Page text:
Neuromancer may very well be the first cyberpunk videogame. The idea of cyberpunk itself is not common among games as of this writing, and author William Gibson is one of the most influential people shaping the genre. This particular title is based on Gibson's novel of the same name.
Neuromancer succeeds in bringing the idea of a cyberpunk future to life on your PC screen. The concept of cyberpunk is, in a lot of ways, an inevitable reaction to the development and popularization of the science fiction genre. Whereas science fiction looks to a distant future where mankind makes stunning technological advances that immeasurably improve the standard of life, cyberpunk is more interested in examining the near future and technology that's just a few short development steps away.
A cyberpunk world is a dark and gritty environment where technology has thoroughly permeated everyday life, but not always in a positive way. Because technology is advancing so rapidly and can do so much, human life and humanity is generally cheapened to the point where cyberpunk citizens can replace parts of their own bodies with cybernetic replacements for cosmetic reasons.
Neuromancer portrays this sort of world exceptionally well and, as you play, you'll be thoroughly engrossed with its vision of a dark future. As you begin exploring, one of the first actions you can take is to sell parts of your body for cash. You can even sell your heart and walk out richer (but with a cheap plastic replacement)!
The world is so thorough it may actually put off some gamers. Neuromancer requires that you have a pen and paper by your side to write down all the notes and clues encountered. This will please adventure or RPG gamers who are used to having to "work" to beat games, but casual gamers looking for a bit of light fun will find the amount of information provided to be overwhelming.
Actual gameplay is quite decent. Neuromancer combines the best aspects of RPG and adventure in that it gives you a lot of places to explore and things to do but also fleshes out your character with details and allows you to advance his attributes. The plot unfolds through messages left to you on bulletin boards and, as a cyber cowboy (hacker), much of what you do revolves around getting into the matrix (Internet-like) and hacking your way through. Combat is handled in a unique way in that you run programs to disable computer security measures.
Neuromancer is decent in the sound and graphics departments, too. Although limited by the capabilities of the internal PC speaker, the game nonetheless manages to deliver a few slightly catchy and convincingly cyberpunk tunes. The gritty and detailed graphics enhance the cyberpunk environment and the game also makes exceptional use of coloring. In some of the locations, more colors are displayed on screen at one time than many of the games released in this timeframe (c.1988).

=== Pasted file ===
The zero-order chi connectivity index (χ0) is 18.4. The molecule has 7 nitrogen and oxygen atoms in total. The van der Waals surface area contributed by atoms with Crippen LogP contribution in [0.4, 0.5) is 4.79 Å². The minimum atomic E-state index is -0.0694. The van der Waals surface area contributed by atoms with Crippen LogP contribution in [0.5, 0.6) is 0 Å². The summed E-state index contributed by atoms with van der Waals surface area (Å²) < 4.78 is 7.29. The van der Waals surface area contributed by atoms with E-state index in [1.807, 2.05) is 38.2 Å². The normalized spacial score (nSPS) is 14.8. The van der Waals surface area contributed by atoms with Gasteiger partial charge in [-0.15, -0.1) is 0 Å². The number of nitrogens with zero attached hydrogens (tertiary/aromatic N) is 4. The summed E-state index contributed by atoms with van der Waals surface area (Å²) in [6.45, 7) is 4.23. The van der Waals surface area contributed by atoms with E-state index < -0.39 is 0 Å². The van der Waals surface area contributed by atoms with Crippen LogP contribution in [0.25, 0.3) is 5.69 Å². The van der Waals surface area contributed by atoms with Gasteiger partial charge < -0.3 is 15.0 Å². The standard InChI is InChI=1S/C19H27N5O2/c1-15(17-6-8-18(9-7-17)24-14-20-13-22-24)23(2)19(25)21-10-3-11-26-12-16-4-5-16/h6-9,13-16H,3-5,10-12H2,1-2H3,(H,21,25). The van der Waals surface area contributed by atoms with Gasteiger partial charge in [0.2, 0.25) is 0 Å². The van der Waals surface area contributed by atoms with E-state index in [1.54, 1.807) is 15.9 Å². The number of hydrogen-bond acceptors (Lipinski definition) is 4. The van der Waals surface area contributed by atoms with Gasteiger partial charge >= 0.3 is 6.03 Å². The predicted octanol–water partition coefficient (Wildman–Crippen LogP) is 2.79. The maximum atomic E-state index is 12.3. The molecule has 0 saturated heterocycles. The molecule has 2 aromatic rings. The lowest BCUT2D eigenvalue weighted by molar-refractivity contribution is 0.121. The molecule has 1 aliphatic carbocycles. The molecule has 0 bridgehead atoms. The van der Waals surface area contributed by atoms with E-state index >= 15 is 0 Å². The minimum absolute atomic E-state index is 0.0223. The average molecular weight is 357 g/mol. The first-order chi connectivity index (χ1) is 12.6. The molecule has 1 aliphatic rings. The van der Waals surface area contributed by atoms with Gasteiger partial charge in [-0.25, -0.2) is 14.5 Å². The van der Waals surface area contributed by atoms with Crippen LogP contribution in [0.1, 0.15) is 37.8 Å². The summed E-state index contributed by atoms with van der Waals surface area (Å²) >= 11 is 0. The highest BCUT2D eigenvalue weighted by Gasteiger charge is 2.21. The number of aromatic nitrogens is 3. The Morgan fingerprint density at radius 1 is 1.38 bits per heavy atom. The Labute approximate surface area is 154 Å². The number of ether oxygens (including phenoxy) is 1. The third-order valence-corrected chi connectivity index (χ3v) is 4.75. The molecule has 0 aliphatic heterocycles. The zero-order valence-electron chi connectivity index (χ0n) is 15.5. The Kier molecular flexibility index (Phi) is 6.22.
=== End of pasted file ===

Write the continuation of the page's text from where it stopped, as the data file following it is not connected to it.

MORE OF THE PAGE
The only real complaint about the game's graphics is that most of the colors used are too bright, almost fluorescent looking. The color choice actually makes the world look a bit too cheerful and takes some of the edge off the atmosphere. Despite this and a few minor flaws, the game delivers on solid adventuring and RPG gameplay in an engrossing cyberpunk environment.
Neuromancer is required playing for all gamers who consider themselves fans of cyberpunk and will be a thoroughly enjoyable experience for just about anyone willing to invest the amount of effort the game requires.
Graphics: The game makes great use of colors while, at the same time, managing to make the graphics look gritty to fit the cyberpunk environment.
Sound: It manages to deliver some cyberpunk style tunes that are quite catchy despite the limitations of the internal PC speaker.
Enjoyment: The game has a compelling storyline with immersive and interesting environments.
Replay Value: The story is basically linear but there are a lot of places to explore and things to do.
Based on the cyberpunk novel by William Gibson. In a grimy future, you play Case, a cyberspace cowboy who finds himself broke in Chiba City. Find yourself a laptop and the right software for it so you can hack into databases around the city to regain your access to cyberspace. Buy and upgrade brain implant chips to augment your computer skills, and sell your body parts to afford new technologies. When you get to cyberspace, you'll take on the nasty AIs that guard the most important databases. Within all this information is the bizarre secret of this world of inbred corporations.
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New Adventures of Zak McKracken, The, Murder in Space, Lost Files of Sherlock Holmes 2 (a.k.a. Case of Rose Tattoo), Maniac Mansion Deluxe, Nippon Safes, Inc., Lost Files of Sherlock Holmes 1 (a.k.a. Case of the Serrated Scalpel), Neverhood, The, Neuromancer
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